I’ll start with a quick disclaimer that I initially accused McGann of being a critic with too little to critique; therefore he starts to suggest that poems be read backward to give him more material to discuss. Yes, I’m cynical to a fault. That said, I give the process credit for helping an analysis look at the subject matter in a fresh light. I feel that more than anything, deformance can help us see something in a work that an initial straight-through reading might not.

In that light, I came across a piece that was inherently unusual in its own right, and I wondered if deformance could tease something out of it that I hadn’t previously noticed.

I’m a bit of an Apple fanboy (yes, in addition to being cynical, I’m also taken to understatement), and I’m trying to be more actively aware of personal productivity issues. Currently, I’m paying the most attention to David Allen (of Getting Things Done fame) and Merlin Mann (of Inbox Zero fame) and how their thinking is keeping me [relatively] sane in grad school. Coincidentally, Merlin is a bit of an Apple fanboy, as well.

So last week, round about the 27th of the month, Apple made a wee bit of an announcement. You might have heard.

Merlin, being openly fanboyish, a guru of productivity, and a master of wit, decided to post his thoughts regarding this wee announcement thusly. I read it; I chuckled. I thought, Wow. That’s all kinds of messed-up, in terms of structure. And that got me thinking. I decided to extract only the punctuation from what he wrote, to see if it gave me a new appreciation for what he wrote. At first, I thought I was just being silly with the whole thing, but then I looked again and realized that it might actually have worked.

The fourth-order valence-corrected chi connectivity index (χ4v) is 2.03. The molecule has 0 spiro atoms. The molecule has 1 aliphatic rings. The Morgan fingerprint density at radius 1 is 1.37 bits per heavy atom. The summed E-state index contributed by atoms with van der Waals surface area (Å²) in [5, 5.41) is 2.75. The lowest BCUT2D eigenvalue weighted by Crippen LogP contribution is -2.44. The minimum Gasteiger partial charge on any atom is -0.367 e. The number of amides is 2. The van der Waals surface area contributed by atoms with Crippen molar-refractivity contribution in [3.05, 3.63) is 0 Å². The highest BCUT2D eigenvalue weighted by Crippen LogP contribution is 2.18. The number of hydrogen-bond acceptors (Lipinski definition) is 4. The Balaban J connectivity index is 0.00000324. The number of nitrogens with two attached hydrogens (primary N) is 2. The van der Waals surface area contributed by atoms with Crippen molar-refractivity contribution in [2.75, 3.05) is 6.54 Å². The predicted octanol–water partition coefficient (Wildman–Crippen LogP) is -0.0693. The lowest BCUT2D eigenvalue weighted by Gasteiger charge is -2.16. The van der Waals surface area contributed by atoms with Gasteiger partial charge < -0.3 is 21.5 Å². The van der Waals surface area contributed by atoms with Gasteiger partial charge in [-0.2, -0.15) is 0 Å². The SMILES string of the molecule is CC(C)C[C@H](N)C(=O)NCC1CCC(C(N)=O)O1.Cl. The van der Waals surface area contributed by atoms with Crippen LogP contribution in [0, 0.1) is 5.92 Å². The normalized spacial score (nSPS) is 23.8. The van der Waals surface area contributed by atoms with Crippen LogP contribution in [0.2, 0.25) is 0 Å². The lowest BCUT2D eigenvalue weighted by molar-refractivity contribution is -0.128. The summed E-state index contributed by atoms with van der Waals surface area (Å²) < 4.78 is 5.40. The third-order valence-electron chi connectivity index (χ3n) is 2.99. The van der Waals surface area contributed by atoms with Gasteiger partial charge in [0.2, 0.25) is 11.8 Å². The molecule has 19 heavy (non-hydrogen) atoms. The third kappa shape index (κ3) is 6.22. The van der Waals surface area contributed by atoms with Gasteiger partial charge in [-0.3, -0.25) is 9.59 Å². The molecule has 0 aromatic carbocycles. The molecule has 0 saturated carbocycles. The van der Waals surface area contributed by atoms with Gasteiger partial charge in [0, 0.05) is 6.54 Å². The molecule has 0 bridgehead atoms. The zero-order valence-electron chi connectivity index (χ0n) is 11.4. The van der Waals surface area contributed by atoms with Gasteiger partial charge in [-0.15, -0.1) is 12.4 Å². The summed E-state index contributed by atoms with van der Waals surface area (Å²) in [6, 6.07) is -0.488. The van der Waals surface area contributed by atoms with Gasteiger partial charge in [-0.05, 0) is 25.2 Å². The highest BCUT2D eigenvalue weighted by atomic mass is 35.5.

Here’s what I produced. His 274-word post was reduced to the following:
’,.-,-;,——;,,,,-,——.’,,-——,“,”“”—-—,—,,/(/)//-—,,,... ’..

I find the emerging patterns most amusing. He starts off roughly, enters a “comma phase”, moves into an “em-dash phase” punctuated by (Can I say that in this context?) a brief flirtation with quotation marks, crescendoing to a peak of divisions through slashes and parentheses, finally resolving with a sequence of periods.

Remarkably, the punctuation seems to reflect the flow of thinking in what he wrote. Can marks of punctuation—without interspersed words—convey sentiment? To look at this another way, specifically as the act of deformance, does this give me a new appreciation for the writing itself? No, not really. Do I notice things in it that I didn’t before? No, I can’t say that I do. However, I can say that the act emphasized and clarified things I had already noticed, but noticed likely at a less-than-explicitly-conscious level.